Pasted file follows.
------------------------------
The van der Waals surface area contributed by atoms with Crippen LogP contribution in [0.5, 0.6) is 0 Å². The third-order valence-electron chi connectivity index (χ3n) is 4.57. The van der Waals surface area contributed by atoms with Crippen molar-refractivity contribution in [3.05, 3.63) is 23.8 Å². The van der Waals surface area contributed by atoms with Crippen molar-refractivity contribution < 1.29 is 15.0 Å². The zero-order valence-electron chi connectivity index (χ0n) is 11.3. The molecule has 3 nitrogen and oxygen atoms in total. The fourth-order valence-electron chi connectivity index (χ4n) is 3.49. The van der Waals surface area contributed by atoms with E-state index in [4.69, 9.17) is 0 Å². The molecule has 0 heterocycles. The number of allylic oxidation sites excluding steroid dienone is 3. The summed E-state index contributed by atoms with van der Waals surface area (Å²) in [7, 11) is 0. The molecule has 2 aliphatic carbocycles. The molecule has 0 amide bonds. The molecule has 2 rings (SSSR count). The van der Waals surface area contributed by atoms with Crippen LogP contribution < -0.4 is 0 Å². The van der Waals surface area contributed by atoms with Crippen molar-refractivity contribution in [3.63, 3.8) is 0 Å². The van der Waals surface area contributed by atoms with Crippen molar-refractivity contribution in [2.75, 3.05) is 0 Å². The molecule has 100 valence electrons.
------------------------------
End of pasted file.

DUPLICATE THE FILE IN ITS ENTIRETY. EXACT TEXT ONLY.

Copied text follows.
The van der Waals surface area contributed by atoms with Crippen LogP contribution in [0.5, 0.6) is 0 Å². The third-order valence-electron chi connectivity index (χ3n) is 4.57. The van der Waals surface area contributed by atoms with Crippen molar-refractivity contribution in [3.05, 3.63) is 23.8 Å². The van der Waals surface area contributed by atoms with Crippen molar-refractivity contribution < 1.29 is 15.0 Å². The zero-order valence-electron chi connectivity index (χ0n) is 11.3. The molecule has 3 nitrogen and oxygen atoms in total. The fourth-order valence-electron chi connectivity index (χ4n) is 3.49. The van der Waals surface area contributed by atoms with E-state index in [4.69, 9.17) is 0 Å². The molecule has 0 heterocycles. The number of allylic oxidation sites excluding steroid dienone is 3. The summed E-state index contributed by atoms with van der Waals surface area (Å²) in [7, 11) is 0. The molecule has 2 aliphatic carbocycles. The molecule has 0 amide bonds. The molecule has 2 rings (SSSR count). The van der Waals surface area contributed by atoms with Crippen LogP contribution < -0.4 is 0 Å². The van der Waals surface area contributed by atoms with Crippen molar-refractivity contribution in [3.63, 3.8) is 0 Å². The van der Waals surface area contributed by atoms with Crippen molar-refractivity contribution in [2.75, 3.05) is 0 Å². The molecule has 100 valence electrons.